National law is the body of law that governs a nation. A country’s laws are often bound by international law. A country may also be a member of a community of states. These rules, sometimes called international law, are applied in its courts. They may also be incorporated into its constitution or laws. In some cases, a state may have more than one national law and must comply with all of them. A dualist view of national law asserts that it is a legal system governing the nation.
The Organization for Security and Cooperation in Europe (OSCE) maintains a database of national laws on human rights, equal opportunity, gender equality, and human trafficking. Most of these laws are in English, but if you’re curious about a particular country’s constitution, you can search for it on HeinOnline. This database is particularly useful if you’re researching the history of a country. The laws listed on this site are from countries that are part of the OSCE.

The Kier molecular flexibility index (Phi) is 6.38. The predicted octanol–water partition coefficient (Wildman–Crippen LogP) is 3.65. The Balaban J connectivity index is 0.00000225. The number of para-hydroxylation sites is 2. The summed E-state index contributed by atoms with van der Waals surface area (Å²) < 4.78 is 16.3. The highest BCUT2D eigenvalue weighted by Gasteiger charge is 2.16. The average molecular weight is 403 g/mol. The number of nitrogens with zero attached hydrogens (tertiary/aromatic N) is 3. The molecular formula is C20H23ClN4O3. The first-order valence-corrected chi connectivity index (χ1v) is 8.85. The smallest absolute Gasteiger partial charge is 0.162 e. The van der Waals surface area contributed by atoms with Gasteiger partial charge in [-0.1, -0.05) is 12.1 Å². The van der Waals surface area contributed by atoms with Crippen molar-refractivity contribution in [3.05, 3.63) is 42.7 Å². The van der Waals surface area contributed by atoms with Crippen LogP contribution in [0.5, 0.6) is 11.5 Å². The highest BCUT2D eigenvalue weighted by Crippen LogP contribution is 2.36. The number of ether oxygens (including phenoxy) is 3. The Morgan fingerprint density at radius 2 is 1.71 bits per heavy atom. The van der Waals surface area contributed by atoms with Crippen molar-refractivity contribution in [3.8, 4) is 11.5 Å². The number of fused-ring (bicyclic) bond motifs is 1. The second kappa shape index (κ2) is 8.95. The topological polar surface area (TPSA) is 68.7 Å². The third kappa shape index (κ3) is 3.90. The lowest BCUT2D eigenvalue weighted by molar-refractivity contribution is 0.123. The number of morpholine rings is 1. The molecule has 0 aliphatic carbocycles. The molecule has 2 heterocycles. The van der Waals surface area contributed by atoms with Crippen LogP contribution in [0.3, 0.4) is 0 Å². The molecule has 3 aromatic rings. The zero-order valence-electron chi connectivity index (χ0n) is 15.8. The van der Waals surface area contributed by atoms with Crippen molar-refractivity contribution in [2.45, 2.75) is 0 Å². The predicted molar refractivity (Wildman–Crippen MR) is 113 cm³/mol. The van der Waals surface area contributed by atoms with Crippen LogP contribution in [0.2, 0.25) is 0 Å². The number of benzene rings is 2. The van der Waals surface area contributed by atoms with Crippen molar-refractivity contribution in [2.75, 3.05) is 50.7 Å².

In addition to international and national laws, a-national laws are often based on trade usages and unwritten conventions. The ratification of these treaties is the first step toward establishing a national legal system. A-national laws are generally derived from the laws of states that recognize them. It is important to note, however, that this does not mean that the same rules apply to different countries. In fact, a-national laws are often a product of legal harmonization, the process where domestic laws are made more similar to international ones.